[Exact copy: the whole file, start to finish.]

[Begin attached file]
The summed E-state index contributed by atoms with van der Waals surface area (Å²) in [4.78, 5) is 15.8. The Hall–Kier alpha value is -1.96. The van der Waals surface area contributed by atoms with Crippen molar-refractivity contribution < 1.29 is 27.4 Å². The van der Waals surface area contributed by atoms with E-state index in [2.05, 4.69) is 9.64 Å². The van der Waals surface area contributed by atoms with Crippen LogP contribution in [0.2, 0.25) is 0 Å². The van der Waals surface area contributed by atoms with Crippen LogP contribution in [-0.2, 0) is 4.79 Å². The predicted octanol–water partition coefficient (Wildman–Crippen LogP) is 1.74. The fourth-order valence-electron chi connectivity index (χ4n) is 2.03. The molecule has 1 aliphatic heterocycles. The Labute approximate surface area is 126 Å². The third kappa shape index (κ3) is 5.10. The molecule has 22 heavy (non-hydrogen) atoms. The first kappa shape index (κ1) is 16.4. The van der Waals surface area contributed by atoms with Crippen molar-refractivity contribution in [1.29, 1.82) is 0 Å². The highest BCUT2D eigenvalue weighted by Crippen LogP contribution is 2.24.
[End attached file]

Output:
The summed E-state index contributed by atoms with van der Waals surface area (Å²) in [4.78, 5) is 15.8. The Hall–Kier alpha value is -1.96. The van der Waals surface area contributed by atoms with Crippen molar-refractivity contribution < 1.29 is 27.4 Å². The van der Waals surface area contributed by atoms with E-state index in [2.05, 4.69) is 9.64 Å². The van der Waals surface area contributed by atoms with Crippen LogP contribution in [0.2, 0.25) is 0 Å². The van der Waals surface area contributed by atoms with Crippen LogP contribution in [-0.2, 0) is 4.79 Å². The predicted octanol–water partition coefficient (Wildman–Crippen LogP) is 1.74. The fourth-order valence-electron chi connectivity index (χ4n) is 2.03. The molecule has 1 aliphatic heterocycles. The Labute approximate surface area is 126 Å². The third kappa shape index (κ3) is 5.10. The molecule has 22 heavy (non-hydrogen) atoms. The first kappa shape index (κ1) is 16.4. The van der Waals surface area contributed by atoms with Crippen molar-refractivity contribution in [1.29, 1.82) is 0 Å². The highest BCUT2D eigenvalue weighted by Crippen LogP contribution is 2.24.